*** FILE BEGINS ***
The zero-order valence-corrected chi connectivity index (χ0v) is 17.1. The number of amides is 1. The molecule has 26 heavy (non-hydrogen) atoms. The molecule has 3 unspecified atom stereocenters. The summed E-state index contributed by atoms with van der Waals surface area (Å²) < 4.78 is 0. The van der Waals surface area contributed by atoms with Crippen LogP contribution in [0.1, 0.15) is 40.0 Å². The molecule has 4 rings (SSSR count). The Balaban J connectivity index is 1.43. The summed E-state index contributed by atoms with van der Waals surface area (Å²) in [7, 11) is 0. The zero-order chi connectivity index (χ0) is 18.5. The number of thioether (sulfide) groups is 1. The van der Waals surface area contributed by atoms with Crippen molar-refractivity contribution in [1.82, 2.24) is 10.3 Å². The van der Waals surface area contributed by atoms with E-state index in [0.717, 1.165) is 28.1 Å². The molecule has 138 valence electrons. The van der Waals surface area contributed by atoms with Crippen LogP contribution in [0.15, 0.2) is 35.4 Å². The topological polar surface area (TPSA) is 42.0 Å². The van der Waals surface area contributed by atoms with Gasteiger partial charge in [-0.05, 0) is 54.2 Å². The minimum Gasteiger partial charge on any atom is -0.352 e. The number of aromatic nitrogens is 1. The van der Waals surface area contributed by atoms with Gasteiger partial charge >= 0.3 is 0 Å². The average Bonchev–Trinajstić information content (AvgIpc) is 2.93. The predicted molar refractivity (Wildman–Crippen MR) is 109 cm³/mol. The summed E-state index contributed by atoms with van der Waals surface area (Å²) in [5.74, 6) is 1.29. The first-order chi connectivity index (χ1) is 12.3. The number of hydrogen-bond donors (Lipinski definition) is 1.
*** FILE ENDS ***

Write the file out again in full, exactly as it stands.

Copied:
The zero-order valence-corrected chi connectivity index (χ0v) is 17.1. The number of amides is 1. The molecule has 26 heavy (non-hydrogen) atoms. The molecule has 3 unspecified atom stereocenters. The summed E-state index contributed by atoms with van der Waals surface area (Å²) < 4.78 is 0. The van der Waals surface area contributed by atoms with Crippen LogP contribution in [0.1, 0.15) is 40.0 Å². The molecule has 4 rings (SSSR count). The Balaban J connectivity index is 1.43. The summed E-state index contributed by atoms with van der Waals surface area (Å²) in [7, 11) is 0. The zero-order chi connectivity index (χ0) is 18.5. The number of thioether (sulfide) groups is 1. The van der Waals surface area contributed by atoms with Crippen molar-refractivity contribution in [1.82, 2.24) is 10.3 Å². The van der Waals surface area contributed by atoms with E-state index in [0.717, 1.165) is 28.1 Å². The molecule has 138 valence electrons. The van der Waals surface area contributed by atoms with Crippen LogP contribution in [0.15, 0.2) is 35.4 Å². The topological polar surface area (TPSA) is 42.0 Å². The van der Waals surface area contributed by atoms with Gasteiger partial charge in [-0.05, 0) is 54.2 Å². The minimum Gasteiger partial charge on any atom is -0.352 e. The number of aromatic nitrogens is 1. The van der Waals surface area contributed by atoms with Gasteiger partial charge >= 0.3 is 0 Å². The average Bonchev–Trinajstić information content (AvgIpc) is 2.93. The predicted molar refractivity (Wildman–Crippen MR) is 109 cm³/mol. The summed E-state index contributed by atoms with van der Waals surface area (Å²) in [5.74, 6) is 1.29. The first-order chi connectivity index (χ1) is 12.3. The number of hydrogen-bond donors (Lipinski definition) is 1.